List of Prominent Characters
So, the NL and EN tags are the ones actually used in the story. If it’s listed for both then it’s a shorthand I’m using to note which of the characters is which. Where no name for ‘both’ is included I haven’t used a name for both. (Expect this list to get updated per chapter!)
- Beek (NL), Black Spring/Black Rock (EN), Black Beek (both)
- Stefan (NL), Steve (EN), Ste (both)
- Katherina (NL), Katherine (EN), Kat (both), aka Wylerheks (NL), Black Rock Witch (EN) Wyler Witch (both)
- Jolanda (NL), Jocelyn (EN), Jo (both)
- Timo (NL), Tyler (EN), Tiy (both)
- Oma (NL), Gramma (EN), Granny (both)
- Max (NL), Matt (EN), Maxmatt (both)
- Robert Grim (NL, EN)
- Claire Hamer (NL), Claire Hammer (EN)
- Jens van der Heijden (NL), Warren Castillo (EN), Jenren (both)
- Jasmine Aerendonck (NL), Bammy Delarosa (EN), Jasmy (both)
- The Aerandoncks/The Delarosas, Aerenrosa (both)
- Martijn Winkel (NL), Marty Keller (EN),Winler (both)
- Loes Krijgsman (NL), Lucy Everett (EN), Loucy (both)
- Pieter van Meerten (NL), Pete VanderMeer (EN), Pete van Meer (both)
- Marieke (NL), Mary (EN), Marie (both)
- Laurens (NL), Lawrence (EN), Lau (both)
- Jelmer Holst (NL), Jaydon Holst (EN), Jaymer (both)
- Mirna (NL), Sue (EN)
- Burak Sayers (NL), Burak Şayers (EN)
- Bert Aerendonck (NL), Burt Delarosa (EN)
- Gemma Holst (NL), Griselda Holst (EN), Gemelda (both)
Whoever is born here, is doomed to stay ’til death. Whoever settles, never leaves.
Welcome to Black Spring, the seemingly picturesque Hudson Valley town haunted by the Black Rock Witch, a seventeenth century woman whose eyes and mouth are sewn shut. Muzzled, she walks the streets and enters homes at will. She stands next to children’s bed for nights on end. Everybody knows that her eyes may never be opened or the consequences will be too terrible to bear.
The elders of Black Spring have virtually quarantined the town by using high-tech surveillance to prevent their curse from spreading. Frustrated with being kept in lockdown, the town’s teenagers decide to break their strict regulations and go viral with the haunting. But, in so doing, they send the town spiraling into dark, medieval practices of the distant past.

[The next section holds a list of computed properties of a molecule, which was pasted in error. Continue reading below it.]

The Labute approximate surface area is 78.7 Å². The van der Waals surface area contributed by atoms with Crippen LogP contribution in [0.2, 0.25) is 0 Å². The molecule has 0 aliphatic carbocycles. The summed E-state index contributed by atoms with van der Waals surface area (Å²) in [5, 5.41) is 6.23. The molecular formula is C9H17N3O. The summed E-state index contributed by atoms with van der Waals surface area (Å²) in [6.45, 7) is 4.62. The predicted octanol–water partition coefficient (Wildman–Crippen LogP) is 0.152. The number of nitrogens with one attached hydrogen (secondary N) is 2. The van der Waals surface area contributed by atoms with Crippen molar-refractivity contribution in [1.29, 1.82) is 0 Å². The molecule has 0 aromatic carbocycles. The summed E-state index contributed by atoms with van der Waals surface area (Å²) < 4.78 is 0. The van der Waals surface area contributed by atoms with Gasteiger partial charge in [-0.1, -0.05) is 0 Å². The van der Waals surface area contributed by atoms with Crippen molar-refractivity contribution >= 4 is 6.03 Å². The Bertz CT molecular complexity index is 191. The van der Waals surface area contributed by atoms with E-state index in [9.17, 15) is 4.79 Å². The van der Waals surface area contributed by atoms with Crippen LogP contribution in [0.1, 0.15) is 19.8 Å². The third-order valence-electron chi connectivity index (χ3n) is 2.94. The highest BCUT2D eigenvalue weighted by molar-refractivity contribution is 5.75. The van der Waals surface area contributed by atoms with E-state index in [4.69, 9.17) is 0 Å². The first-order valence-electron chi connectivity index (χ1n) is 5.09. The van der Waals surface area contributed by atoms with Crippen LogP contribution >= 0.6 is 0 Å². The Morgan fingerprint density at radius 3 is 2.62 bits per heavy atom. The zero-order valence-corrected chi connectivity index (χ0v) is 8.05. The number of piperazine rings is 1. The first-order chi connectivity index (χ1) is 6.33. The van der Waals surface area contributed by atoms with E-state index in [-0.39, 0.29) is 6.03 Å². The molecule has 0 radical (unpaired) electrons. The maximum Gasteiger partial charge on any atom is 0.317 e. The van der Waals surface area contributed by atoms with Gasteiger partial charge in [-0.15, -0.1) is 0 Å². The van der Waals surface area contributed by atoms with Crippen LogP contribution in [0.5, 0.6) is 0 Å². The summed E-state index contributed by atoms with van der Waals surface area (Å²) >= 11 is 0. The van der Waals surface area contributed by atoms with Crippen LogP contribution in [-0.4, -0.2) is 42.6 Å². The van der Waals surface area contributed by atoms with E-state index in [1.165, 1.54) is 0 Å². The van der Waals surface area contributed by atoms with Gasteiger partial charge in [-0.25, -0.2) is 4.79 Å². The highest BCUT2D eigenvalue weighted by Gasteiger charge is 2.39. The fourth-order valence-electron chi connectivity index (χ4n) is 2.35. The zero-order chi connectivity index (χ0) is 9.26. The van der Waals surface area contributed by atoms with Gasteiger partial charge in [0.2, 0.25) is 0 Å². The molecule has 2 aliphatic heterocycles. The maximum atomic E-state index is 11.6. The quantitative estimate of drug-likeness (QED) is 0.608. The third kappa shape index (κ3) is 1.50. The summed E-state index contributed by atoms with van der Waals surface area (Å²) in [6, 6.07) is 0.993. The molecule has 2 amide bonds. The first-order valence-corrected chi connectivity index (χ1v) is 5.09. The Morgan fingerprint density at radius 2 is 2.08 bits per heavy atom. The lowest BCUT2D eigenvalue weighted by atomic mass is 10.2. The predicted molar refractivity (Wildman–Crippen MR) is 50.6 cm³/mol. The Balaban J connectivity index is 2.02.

In chapter 9: Tiy and the gang start up more experiments. We also learn that Jaymer has always had a penchant for violence towards the Wyler Witch. Oh, and also, Jaymer pokes the witch with sticks and threatens to assault her because he thinks it’s funny.
TRIGGER WARNING NOTE: Chapter 10 features mention of a past rape and a face-to-black rape. This post, thus, mentions them and discusses the way they’re used as a narrative device. (Hint: My conclusion is ‘badly’.)
We’re now onto Halloween! Or, as they Dutch still calls it, All Hallows’ Eve, because they don’t celebrate Halloween. (Or they didn’t until the onslaught of Halloween films from the US.) The Wickervrouw becomes the Wicker Woman, which is basically what it says on the time and the more interesting note here is that the Dutch version specifically uses ‘wicker’. Which, to be fair, is the correct Dutch term as far as I know, but it’s not like Dutch doesn’t have its own wicker history to draw on, so I find it a curious note that the English term seems to be the more dominant one.
Lia Belt becomes Liza Belt. Jan Orthensen becomes John Blanchard and Smorenhoek becomes Ackerman’s Corner.